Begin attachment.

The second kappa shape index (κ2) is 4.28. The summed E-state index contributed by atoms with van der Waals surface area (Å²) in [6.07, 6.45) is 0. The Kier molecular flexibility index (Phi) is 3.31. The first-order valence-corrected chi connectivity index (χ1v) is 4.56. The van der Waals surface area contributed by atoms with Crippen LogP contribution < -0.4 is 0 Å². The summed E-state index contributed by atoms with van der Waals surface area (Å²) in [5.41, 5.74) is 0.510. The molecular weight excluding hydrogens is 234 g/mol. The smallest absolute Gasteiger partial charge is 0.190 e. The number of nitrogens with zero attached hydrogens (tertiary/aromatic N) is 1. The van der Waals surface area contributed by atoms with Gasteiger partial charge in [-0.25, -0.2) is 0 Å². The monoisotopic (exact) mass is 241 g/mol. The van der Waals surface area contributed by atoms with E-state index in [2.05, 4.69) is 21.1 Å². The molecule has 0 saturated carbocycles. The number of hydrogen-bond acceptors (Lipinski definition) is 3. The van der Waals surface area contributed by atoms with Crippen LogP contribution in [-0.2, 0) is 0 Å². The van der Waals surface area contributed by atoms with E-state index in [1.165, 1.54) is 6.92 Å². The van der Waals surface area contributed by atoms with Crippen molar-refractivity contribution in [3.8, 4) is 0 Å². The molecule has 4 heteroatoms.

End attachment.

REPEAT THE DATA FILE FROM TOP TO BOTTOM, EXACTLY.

The second kappa shape index (κ2) is 4.28. The summed E-state index contributed by atoms with van der Waals surface area (Å²) in [6.07, 6.45) is 0. The Kier molecular flexibility index (Phi) is 3.31. The first-order valence-corrected chi connectivity index (χ1v) is 4.56. The van der Waals surface area contributed by atoms with Crippen LogP contribution < -0.4 is 0 Å². The summed E-state index contributed by atoms with van der Waals surface area (Å²) in [5.41, 5.74) is 0.510. The molecular weight excluding hydrogens is 234 g/mol. The smallest absolute Gasteiger partial charge is 0.190 e. The number of nitrogens with zero attached hydrogens (tertiary/aromatic N) is 1. The van der Waals surface area contributed by atoms with Gasteiger partial charge in [-0.25, -0.2) is 0 Å². The monoisotopic (exact) mass is 241 g/mol. The van der Waals surface area contributed by atoms with E-state index in [2.05, 4.69) is 21.1 Å². The molecule has 0 saturated carbocycles. The number of hydrogen-bond acceptors (Lipinski definition) is 3. The van der Waals surface area contributed by atoms with Crippen LogP contribution in [-0.2, 0) is 0 Å². The van der Waals surface area contributed by atoms with E-state index in [1.165, 1.54) is 6.92 Å². The van der Waals surface area contributed by atoms with Crippen molar-refractivity contribution in [3.8, 4) is 0 Å². The molecule has 4 heteroatoms.